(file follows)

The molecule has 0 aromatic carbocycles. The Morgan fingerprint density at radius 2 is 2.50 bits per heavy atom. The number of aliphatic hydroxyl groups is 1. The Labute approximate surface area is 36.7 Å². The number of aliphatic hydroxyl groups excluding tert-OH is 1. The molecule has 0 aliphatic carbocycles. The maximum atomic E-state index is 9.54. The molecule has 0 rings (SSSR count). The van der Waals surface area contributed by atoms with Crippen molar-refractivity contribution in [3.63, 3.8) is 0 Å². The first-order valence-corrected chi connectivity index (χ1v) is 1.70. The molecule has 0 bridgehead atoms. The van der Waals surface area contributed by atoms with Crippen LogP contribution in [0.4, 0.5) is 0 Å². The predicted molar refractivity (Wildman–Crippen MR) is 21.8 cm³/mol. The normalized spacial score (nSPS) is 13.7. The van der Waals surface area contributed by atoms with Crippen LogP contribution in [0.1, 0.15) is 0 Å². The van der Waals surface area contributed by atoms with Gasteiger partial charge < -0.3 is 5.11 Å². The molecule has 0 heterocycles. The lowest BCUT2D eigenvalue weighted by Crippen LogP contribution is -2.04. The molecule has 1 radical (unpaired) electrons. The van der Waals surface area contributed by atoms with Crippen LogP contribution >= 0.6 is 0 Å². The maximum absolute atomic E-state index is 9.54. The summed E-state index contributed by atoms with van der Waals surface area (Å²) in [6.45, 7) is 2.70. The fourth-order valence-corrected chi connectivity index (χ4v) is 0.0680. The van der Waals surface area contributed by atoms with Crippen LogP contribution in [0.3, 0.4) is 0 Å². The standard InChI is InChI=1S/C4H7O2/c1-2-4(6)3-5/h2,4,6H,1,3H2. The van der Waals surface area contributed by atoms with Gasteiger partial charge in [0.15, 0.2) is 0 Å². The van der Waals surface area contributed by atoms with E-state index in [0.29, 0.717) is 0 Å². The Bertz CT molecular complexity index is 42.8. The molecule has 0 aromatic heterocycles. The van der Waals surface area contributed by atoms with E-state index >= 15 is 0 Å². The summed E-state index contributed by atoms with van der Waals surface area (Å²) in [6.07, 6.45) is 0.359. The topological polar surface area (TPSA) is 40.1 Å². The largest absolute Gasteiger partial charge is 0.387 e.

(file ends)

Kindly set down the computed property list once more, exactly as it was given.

The molecule has 0 aromatic carbocycles. The Morgan fingerprint density at radius 2 is 2.50 bits per heavy atom. The number of aliphatic hydroxyl groups is 1. The Labute approximate surface area is 36.7 Å². The number of aliphatic hydroxyl groups excluding tert-OH is 1. The molecule has 0 aliphatic carbocycles. The maximum atomic E-state index is 9.54. The molecule has 0 rings (SSSR count). The van der Waals surface area contributed by atoms with Crippen molar-refractivity contribution in [3.63, 3.8) is 0 Å². The first-order valence-corrected chi connectivity index (χ1v) is 1.70. The molecule has 0 bridgehead atoms. The van der Waals surface area contributed by atoms with Crippen LogP contribution in [0.4, 0.5) is 0 Å². The predicted molar refractivity (Wildman–Crippen MR) is 21.8 cm³/mol. The normalized spacial score (nSPS) is 13.7. The van der Waals surface area contributed by atoms with Crippen LogP contribution in [0.1, 0.15) is 0 Å². The van der Waals surface area contributed by atoms with Gasteiger partial charge < -0.3 is 5.11 Å². The molecule has 0 heterocycles. The lowest BCUT2D eigenvalue weighted by Crippen LogP contribution is -2.04. The molecule has 1 radical (unpaired) electrons. The van der Waals surface area contributed by atoms with Crippen LogP contribution >= 0.6 is 0 Å². The maximum absolute atomic E-state index is 9.54. The summed E-state index contributed by atoms with van der Waals surface area (Å²) in [6.45, 7) is 2.70. The fourth-order valence-corrected chi connectivity index (χ4v) is 0.0680. The van der Waals surface area contributed by atoms with Crippen LogP contribution in [0.3, 0.4) is 0 Å². The standard InChI is InChI=1S/C4H7O2/c1-2-4(6)3-5/h2,4,6H,1,3H2. The van der Waals surface area contributed by atoms with Gasteiger partial charge in [0.15, 0.2) is 0 Å². The van der Waals surface area contributed by atoms with E-state index in [0.29, 0.717) is 0 Å². The Bertz CT molecular complexity index is 42.8. The molecule has 0 aromatic heterocycles. The van der Waals surface area contributed by atoms with E-state index >= 15 is 0 Å². The summed E-state index contributed by atoms with van der Waals surface area (Å²) in [6.07, 6.45) is 0.359. The topological polar surface area (TPSA) is 40.1 Å². The largest absolute Gasteiger partial charge is 0.387 e.